Securing gains and fulfilling promises
BIZLINKS - Rey Gamboa (The Philippine Star) - July 23, 2019 - 12:00am

The Philippines’ 18th Congress opened yesterday accompanied by the pomp and pageantry often defining the President’s State of the Nation Address (SONA), which is the fourth of the current incumbent, the country’s 16th, Rodrigo Duterte.

Halfway through his term, Duterte’s crowning achievement is no longer his war on drugs and crime, a cause that he had infamously pursued with much fervor during his first two years, but rather the now-accelerating P8.4 trillion Build Build Build (BBB) infrastructure program.

If plans carry till his last year, BBB would be – barring any major global economic upheavals – one of the most secure footholds of the country towards sustaining future growth, and a stepping stone towards the much-coveted upper middle income country status.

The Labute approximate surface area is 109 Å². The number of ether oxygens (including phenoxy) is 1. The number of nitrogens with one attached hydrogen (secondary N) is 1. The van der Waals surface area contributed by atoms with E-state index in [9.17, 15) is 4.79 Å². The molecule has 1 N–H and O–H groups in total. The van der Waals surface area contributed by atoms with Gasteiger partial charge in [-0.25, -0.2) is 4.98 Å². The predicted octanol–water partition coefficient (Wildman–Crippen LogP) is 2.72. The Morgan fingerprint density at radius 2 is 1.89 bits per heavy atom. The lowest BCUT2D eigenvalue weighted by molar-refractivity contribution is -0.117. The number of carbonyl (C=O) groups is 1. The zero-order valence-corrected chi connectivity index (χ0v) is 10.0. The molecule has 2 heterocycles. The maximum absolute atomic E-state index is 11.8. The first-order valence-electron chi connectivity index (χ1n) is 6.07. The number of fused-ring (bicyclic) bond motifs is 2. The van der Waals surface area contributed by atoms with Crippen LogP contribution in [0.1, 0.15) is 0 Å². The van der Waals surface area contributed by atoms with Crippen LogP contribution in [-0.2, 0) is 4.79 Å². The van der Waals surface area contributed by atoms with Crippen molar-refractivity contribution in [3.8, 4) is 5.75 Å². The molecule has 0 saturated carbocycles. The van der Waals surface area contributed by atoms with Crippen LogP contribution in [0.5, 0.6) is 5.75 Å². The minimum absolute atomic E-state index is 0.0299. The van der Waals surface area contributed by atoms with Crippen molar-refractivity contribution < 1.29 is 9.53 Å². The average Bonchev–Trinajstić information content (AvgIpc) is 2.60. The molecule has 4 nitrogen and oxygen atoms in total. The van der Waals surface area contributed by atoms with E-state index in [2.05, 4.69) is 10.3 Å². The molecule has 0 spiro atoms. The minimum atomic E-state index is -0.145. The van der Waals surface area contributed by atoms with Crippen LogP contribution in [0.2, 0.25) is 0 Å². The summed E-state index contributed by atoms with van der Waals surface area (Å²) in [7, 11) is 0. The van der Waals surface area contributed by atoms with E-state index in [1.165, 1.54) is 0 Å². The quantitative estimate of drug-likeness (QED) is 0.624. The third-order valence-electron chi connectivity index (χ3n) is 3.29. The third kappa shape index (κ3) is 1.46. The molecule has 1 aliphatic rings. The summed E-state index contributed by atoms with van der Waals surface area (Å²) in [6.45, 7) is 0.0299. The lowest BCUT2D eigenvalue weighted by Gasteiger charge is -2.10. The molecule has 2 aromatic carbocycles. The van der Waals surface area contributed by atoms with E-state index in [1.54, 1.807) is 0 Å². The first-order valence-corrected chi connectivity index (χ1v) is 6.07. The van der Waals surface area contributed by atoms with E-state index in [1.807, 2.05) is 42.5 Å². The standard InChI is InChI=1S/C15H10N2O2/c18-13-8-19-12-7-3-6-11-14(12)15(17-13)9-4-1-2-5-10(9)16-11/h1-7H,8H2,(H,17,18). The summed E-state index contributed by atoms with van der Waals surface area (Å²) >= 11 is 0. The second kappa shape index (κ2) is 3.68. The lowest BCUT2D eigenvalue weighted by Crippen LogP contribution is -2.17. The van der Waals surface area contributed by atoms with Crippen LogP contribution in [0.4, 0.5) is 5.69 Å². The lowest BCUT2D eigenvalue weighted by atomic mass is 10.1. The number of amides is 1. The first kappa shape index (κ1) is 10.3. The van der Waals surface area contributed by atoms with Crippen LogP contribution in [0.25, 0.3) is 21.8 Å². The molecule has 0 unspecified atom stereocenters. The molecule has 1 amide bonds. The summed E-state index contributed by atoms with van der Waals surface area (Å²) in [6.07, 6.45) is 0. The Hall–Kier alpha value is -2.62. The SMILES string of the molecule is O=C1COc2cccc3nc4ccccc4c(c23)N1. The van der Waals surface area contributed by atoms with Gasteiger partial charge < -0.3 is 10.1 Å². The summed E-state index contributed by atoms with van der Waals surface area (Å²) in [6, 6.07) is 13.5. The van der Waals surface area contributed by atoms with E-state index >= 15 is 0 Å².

Duterte’s economic achievement in the first three years does not, however, rest on jumpstarting BBB alone, but also on a number of reforms introduced during the first half of his term.

Foremost would be the first package of the Comprehensive Tax Reform Program (CTRP) that ushered new levies on a number of goods while reducing personal income taxes. The Tax Reform for Acceleration and Inclusion (TRAIN) Law and the additional taxes on tobacco products have secured needed funds for the state coffers to finance a number of new laws that seek to help poor Filipinos.

Notable are initiatives providing for free tuition in state colleges and universities, free irrigation for farmers, free internet access in public places, more feeding programs for public school students, expanded universal health care, free medicines, and increased salaries for soldiers, policemen, jail officers and firemen.

Going on to the fourth year of his term, more work needs to be pursued to sustain the first three years’ accomplishments. Here’s a compiled list that could be taken into consideration.

Securing gains